It’s possible to by your own rosette in shops in Lauder town before Common Riding Day, and a handful of skilled people in town make rosettes in the distinctive ‘jagged’ Lauder style.  On Common Riding Day, you can collect a ribbon with the year on it that many people attach to their rosette – all riders are given one during the morning, and spectators can collect a ribbon on the street that morning as well (numbers are limited though so it’s worth seeking them out early!)

Where should I go to see the horses and what time?

Check the Route tab for details, but the best places and times to see the procession are:

  

Riders assemble behind the Town Hall from 7.30 am, with the Cornet being presented with the Standard and beginning the ride at 8am.  The silver band then leads the ride around the Burgh as the rideout gets underway.

The riders go from the Town Hall along Market Place and West High Street (towards the Lauderdale Hotel) before looping around The Loan and the War Memorial and heading down The Row.   The ride proceeds along Castle Wynd, coming out onto East High Street and then heading past the Church, up Mill Wynd leaving the town via the road to Galashiels. 

The ride then turns on Lauder Golf Course where the Cornet leads the first gallop.  This is a popular point for watching the ride, and is an impressive spectacle.

The ride heads across the Common towards the Waterin’ Stane which is on the B6362 Stow Road.  The rideout pauses here for refreshments; toasts are drunk and songs are sung.  This is another popular point for spectators – you can drive up from Lauder and Stewards will direct you to parking on the hill.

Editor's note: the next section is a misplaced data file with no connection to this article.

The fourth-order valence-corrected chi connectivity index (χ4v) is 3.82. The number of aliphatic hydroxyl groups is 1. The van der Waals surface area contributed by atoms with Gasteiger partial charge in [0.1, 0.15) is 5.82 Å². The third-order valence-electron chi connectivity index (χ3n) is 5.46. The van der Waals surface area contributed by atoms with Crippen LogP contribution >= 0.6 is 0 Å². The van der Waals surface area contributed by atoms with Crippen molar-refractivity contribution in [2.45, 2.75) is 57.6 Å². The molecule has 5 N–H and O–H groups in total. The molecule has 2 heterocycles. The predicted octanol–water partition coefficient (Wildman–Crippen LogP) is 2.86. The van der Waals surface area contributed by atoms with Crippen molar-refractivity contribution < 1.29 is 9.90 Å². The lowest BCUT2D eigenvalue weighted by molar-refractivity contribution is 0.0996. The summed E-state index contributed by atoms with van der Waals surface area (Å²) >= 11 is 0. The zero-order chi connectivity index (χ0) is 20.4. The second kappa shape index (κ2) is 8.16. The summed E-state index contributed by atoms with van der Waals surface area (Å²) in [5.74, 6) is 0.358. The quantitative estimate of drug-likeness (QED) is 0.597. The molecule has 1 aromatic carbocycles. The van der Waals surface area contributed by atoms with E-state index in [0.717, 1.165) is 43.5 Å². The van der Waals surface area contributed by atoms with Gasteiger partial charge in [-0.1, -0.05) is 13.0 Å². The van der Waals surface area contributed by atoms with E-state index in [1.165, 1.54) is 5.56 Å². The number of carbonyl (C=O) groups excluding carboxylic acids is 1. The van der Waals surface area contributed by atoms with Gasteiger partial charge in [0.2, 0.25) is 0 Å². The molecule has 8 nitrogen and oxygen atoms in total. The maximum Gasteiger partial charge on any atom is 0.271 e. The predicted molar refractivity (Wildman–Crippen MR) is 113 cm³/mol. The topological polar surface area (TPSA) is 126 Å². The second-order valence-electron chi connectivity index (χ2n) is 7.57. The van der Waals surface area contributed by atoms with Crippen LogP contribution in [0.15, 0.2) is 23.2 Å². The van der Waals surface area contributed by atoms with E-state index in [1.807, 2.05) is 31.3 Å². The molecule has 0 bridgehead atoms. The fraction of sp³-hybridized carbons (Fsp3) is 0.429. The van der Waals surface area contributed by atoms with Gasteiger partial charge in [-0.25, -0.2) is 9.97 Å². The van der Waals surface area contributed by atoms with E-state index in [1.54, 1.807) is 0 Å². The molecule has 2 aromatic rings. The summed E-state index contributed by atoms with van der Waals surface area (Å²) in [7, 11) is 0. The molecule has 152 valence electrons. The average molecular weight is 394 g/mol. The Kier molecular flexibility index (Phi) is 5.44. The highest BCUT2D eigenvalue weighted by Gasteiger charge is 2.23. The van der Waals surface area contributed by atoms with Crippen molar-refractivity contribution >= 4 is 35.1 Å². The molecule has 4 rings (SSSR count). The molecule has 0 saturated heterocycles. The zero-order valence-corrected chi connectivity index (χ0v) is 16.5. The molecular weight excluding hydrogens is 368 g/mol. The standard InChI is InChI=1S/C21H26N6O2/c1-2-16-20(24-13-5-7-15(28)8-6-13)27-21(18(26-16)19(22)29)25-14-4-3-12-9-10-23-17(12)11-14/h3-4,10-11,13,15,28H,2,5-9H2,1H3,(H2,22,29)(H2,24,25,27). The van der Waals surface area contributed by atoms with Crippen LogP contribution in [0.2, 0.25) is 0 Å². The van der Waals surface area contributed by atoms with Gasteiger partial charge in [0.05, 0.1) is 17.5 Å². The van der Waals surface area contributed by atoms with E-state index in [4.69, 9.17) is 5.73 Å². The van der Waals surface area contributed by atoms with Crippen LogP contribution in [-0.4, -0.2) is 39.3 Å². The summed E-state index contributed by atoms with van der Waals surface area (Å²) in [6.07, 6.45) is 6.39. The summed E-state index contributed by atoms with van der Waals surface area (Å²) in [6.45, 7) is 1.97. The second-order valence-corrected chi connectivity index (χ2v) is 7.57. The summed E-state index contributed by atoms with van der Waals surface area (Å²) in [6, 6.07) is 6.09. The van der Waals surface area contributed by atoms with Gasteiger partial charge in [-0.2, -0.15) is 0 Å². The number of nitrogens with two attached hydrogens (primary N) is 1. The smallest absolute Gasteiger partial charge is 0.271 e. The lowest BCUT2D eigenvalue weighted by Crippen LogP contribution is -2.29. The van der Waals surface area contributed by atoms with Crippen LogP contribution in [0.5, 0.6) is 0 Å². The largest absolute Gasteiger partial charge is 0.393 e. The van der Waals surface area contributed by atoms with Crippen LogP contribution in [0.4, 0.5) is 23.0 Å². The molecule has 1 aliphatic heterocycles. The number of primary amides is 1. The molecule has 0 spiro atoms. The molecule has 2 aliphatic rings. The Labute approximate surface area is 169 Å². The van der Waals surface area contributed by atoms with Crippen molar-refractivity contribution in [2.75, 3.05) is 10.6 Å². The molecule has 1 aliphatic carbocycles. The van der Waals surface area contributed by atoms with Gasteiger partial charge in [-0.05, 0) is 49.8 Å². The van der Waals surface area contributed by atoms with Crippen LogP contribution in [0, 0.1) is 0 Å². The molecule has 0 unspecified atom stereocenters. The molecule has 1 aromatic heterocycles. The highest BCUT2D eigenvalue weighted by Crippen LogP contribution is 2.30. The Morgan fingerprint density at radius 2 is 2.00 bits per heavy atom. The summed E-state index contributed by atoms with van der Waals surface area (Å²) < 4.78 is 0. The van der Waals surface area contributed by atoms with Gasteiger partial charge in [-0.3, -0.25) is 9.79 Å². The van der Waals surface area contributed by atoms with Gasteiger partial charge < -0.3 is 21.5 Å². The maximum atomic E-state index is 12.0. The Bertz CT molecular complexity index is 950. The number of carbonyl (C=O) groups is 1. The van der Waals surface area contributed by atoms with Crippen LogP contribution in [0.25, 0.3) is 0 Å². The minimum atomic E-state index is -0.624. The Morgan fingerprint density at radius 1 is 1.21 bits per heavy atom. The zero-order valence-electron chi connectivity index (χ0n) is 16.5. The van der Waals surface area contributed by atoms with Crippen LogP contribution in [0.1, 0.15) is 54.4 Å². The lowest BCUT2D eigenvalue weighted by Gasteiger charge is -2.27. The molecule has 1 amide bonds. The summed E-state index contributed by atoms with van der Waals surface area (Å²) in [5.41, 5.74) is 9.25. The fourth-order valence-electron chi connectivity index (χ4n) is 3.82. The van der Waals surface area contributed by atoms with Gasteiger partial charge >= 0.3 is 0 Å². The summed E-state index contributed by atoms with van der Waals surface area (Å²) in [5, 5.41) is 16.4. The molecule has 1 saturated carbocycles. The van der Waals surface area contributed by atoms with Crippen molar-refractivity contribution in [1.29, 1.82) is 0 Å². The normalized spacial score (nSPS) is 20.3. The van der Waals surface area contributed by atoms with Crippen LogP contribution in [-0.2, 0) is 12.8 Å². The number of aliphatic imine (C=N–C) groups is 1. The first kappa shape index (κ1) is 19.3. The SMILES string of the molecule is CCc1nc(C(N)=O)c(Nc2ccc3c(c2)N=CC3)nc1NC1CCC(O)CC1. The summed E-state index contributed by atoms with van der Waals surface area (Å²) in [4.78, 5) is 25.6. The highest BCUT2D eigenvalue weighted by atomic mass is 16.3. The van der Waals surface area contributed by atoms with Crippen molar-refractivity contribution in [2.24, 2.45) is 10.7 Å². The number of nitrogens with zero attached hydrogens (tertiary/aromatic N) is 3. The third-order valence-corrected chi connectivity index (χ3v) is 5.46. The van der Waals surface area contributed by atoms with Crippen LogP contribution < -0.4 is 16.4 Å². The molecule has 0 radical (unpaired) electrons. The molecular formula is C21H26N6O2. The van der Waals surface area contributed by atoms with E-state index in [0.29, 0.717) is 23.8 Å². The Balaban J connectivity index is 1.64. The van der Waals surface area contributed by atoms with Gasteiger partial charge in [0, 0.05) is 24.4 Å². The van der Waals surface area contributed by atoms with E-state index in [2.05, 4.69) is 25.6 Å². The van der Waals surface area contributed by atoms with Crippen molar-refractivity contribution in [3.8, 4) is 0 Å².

When the ride leaves the Waterin’ Stane they gallop to the Burgess Cairn – this is another impressive site as the Cornet, with the Standard, gallops along the skyline (as seen from the Waterin’ Stane itself).

The ride continues over the heather towards Lauder, before the final – and somewhat notorious! – gallop around Stirk Hill (alongside the Whitlaw Road, just beyond the fire station). 

The cavalcade returns to Lauder via Whitlaw Road and Edinburgh Road (led by the band once again), before halting at the War Memorial for the presentation of the wreath and a short memorial service.

The final stage is for the ride to head back to the Town Hall down West High Street, lead by the band and dancing crowds.  The Cornet will then return the Standard, bringing the ride to a close.

What about the hounds?

Each year the Lauderdale Hounds support our Common Riding and join in the cavalcade on Common Riding morning.  It’s a great addition to the spectacle to see the hounds taking part in the ride and something unique to Lauder, but has no real historical significance other than the local hound pack taking part in local tradition.

Can anybody take part?

Yes, absolutely.  Anyone can join the cavalcade and take part in the Common Riding – you don’t need to register and there’s no fee involved.  People come from all over the world each year to join in and are welcomed with open arms.  We do ask that you listen to any instructions from the Marshalls and Stewards though.

Who organises this huge event? How can I get involved?

Organising the Common Riding is a huge undertaking each year, coordinated by the Common Riding Committee with support from the Ex Cornets Association and an army of volunteers.  The Committee is always looking for fresh ideas and willing hands, and welcomes new members.  If you don’t fancy joining the Committee but still want to lend a hand there are always jobs to be done – helping out as a Steward on Common Riding Day or during the Fancy Dress parade for example. 

There is a significant cost involved in putting on the Common Riding each year – well over £12,000 each year.  We are fortunate to receive a grant from Scottish Borders Council, but the vast majority of the money required is raised through donations and events held in the community.   The Patrons' Society plays a huge part in supporting the Common Riding each year, and we are very grateful indeed to all our members for their continued support.